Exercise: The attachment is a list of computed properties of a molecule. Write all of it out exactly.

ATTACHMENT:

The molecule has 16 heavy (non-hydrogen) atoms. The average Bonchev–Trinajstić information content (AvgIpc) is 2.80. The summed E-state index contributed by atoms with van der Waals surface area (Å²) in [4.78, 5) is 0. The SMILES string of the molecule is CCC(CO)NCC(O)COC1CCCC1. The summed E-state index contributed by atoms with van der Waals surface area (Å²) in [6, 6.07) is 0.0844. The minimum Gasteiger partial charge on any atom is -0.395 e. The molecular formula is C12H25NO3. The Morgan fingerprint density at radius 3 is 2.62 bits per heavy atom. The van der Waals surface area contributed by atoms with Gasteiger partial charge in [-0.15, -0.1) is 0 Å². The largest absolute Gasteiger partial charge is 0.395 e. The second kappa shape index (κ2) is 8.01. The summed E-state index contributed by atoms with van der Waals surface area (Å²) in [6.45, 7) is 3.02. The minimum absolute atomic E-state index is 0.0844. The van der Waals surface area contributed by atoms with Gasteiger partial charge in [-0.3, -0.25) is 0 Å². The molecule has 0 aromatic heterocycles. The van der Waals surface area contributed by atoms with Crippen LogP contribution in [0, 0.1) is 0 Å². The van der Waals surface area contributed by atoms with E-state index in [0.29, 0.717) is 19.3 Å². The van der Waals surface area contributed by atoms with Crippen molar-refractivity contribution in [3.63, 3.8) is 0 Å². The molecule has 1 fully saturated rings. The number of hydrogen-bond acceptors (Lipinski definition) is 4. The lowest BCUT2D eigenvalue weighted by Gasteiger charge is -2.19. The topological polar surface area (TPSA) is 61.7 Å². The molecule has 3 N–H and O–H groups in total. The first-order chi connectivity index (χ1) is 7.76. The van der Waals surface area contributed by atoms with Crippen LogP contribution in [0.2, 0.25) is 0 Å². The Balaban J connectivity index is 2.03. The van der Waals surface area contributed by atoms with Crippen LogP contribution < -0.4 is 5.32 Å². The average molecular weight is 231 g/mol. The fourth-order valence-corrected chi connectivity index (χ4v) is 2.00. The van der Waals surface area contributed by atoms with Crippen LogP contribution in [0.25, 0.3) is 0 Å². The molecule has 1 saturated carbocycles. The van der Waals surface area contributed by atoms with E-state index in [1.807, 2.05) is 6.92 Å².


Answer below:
The molecule has 16 heavy (non-hydrogen) atoms. The average Bonchev–Trinajstić information content (AvgIpc) is 2.80. The summed E-state index contributed by atoms with van der Waals surface area (Å²) in [4.78, 5) is 0. The SMILES string of the molecule is CCC(CO)NCC(O)COC1CCCC1. The summed E-state index contributed by atoms with van der Waals surface area (Å²) in [6, 6.07) is 0.0844. The minimum Gasteiger partial charge on any atom is -0.395 e. The molecular formula is C12H25NO3. The Morgan fingerprint density at radius 3 is 2.62 bits per heavy atom. The van der Waals surface area contributed by atoms with Gasteiger partial charge in [-0.15, -0.1) is 0 Å². The largest absolute Gasteiger partial charge is 0.395 e. The second kappa shape index (κ2) is 8.01. The summed E-state index contributed by atoms with van der Waals surface area (Å²) in [6.45, 7) is 3.02. The minimum absolute atomic E-state index is 0.0844. The van der Waals surface area contributed by atoms with Gasteiger partial charge in [-0.3, -0.25) is 0 Å². The molecule has 0 aromatic heterocycles. The van der Waals surface area contributed by atoms with Crippen LogP contribution in [0, 0.1) is 0 Å². The van der Waals surface area contributed by atoms with E-state index in [0.29, 0.717) is 19.3 Å². The van der Waals surface area contributed by atoms with Crippen molar-refractivity contribution in [3.63, 3.8) is 0 Å². The molecule has 1 fully saturated rings. The number of hydrogen-bond acceptors (Lipinski definition) is 4. The lowest BCUT2D eigenvalue weighted by Gasteiger charge is -2.19. The topological polar surface area (TPSA) is 61.7 Å². The molecule has 3 N–H and O–H groups in total. The first-order chi connectivity index (χ1) is 7.76. The van der Waals surface area contributed by atoms with Crippen LogP contribution in [0.2, 0.25) is 0 Å². The Balaban J connectivity index is 2.03. The van der Waals surface area contributed by atoms with Crippen LogP contribution < -0.4 is 5.32 Å². The average molecular weight is 231 g/mol. The fourth-order valence-corrected chi connectivity index (χ4v) is 2.00. The van der Waals surface area contributed by atoms with Crippen LogP contribution in [0.25, 0.3) is 0 Å². The molecule has 1 saturated carbocycles. The van der Waals surface area contributed by atoms with E-state index in [1.807, 2.05) is 6.92 Å².